For example, the user associated with avatar 710 has a watermark at message 2 (704). The user associated with avatar 712 has a watermark at message 3 (706). The user associated with avatar 714 has a watermark at message 4 (708).

Users associated with avatars 716-720 are giving the conversation (or conversation client application) focus. The user corresponding to avatar 716 is typing.

The user interface 700 also includes a text entry element 722 and a send button 724.

FIG. 8 is a diagram of an example persistent conversation environment 800 with integrated communication modes in accordance with some implementations. In particular, the environment 800 includes a conversation server 102 and one or more persistent conversation objects 104. Communication messages can be exchanged between the conversation server 102 and a plurality of devices (802-806) and other systems (e.g., a social network 808). The conversation server can integrate various communications modes so that conversation participants can use a variety of corresponding devices or systems to participate in the conversation.

In operation, a device 802 can include a native persistent conversation client 810 and a local conversation object copy 812. The persistent conversation client 810 can be configured to communicate directly with the conversation server 102 without the need for an intermediate server or gateway. Communication messages from the device 802 can be received by the conversation server 102 and the conversation server can update the corresponding conversation object 104 and then synchronize the persistent conversation object 104 with the local conversation object copy 812 via the native persistent conversation client 810.

Another device 804 includes an XMPP client 814, which can communicate with the conversation server 102 via a session server 816. Yet another device 806 includes an SMS client 818 and communicates with the conversation server 102 via an SMS gateway 820. The social network 808 communicates with the conversation server 102 either directly or via an interface module (not shown).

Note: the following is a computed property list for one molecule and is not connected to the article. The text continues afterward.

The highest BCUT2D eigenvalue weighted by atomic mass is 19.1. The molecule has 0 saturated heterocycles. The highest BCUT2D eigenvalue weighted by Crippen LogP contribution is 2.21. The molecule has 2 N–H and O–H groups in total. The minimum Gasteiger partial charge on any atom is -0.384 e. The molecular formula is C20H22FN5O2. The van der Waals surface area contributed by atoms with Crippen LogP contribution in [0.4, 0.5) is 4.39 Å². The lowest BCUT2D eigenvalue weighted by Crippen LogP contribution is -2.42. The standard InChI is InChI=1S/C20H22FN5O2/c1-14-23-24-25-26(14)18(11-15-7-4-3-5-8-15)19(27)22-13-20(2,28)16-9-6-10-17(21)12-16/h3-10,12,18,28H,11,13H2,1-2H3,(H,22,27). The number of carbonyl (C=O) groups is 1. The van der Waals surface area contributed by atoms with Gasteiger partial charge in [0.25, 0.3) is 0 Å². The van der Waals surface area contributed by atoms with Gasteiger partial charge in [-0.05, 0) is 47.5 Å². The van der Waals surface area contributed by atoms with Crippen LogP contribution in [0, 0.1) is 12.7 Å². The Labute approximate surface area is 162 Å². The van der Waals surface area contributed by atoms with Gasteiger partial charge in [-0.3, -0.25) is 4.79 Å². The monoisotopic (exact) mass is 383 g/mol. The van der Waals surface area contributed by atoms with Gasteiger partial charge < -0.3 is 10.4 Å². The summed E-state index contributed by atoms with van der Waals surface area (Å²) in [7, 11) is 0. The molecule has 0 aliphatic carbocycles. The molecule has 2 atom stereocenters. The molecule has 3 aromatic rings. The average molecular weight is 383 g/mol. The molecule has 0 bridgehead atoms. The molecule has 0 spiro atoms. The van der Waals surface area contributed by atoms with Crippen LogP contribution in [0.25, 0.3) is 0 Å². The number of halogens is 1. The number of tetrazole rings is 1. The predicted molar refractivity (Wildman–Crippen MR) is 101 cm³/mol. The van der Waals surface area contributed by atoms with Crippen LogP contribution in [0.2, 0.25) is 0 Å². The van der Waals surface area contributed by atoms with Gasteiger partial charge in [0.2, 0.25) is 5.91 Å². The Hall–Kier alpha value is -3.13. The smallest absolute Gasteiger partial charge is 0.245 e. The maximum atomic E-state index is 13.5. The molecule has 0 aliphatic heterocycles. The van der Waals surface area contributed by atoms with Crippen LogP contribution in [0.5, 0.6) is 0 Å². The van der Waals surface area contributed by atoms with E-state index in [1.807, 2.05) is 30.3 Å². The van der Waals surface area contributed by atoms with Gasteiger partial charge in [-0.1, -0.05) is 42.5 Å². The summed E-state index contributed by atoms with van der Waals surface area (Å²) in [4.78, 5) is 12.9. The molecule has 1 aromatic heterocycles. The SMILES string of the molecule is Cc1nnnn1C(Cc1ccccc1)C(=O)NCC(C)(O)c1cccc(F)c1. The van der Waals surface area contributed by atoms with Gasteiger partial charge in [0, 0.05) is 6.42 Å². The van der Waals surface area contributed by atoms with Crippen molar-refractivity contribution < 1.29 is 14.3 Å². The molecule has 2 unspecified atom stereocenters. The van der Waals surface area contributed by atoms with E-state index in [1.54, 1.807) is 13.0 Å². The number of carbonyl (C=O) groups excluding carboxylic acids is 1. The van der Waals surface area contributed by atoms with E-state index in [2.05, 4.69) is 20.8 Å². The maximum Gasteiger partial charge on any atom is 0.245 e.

The conversation server 102 can handle communications for a user device in any of the above mentioned protocols and any known or later developed protocols. Also, when a user changes or upgrades devices, the protocol being used by that user to participate in the conversation may change. The conversation server can recognize that the user is participating via a new or different protocol and can adapt to that change. For example, if a user has been participating in a conversation from a wireless phone via SMS text messaging, the conversation server may have established a persistent conversation object between the phone user and one or more other users. The conversation server 102 may identify the phone user via the phone number from which the user is sending messages. If the phone user upgrades to a smartphone have a more full feature set, the phone user may then participate in the conversation from the smartphone and the conversation server 102 can detect that a different device is being used by the phone user and move the phone user from being identified by a phone number to being identified by a user name or other identification (e.g., email address). As part of the transition from phone number to other identifier, the conversation server 102 may ask the phone user to verify his/her identity.

A user can participate in the conversation via social network posts or messages. For example, a social network post from a conversation participant to other participants can be included as part of the persistent conversation content. It will be appreciated that other modes of communication can be integrated such as phone calls, faxes, emails, documents, audio, video or the like.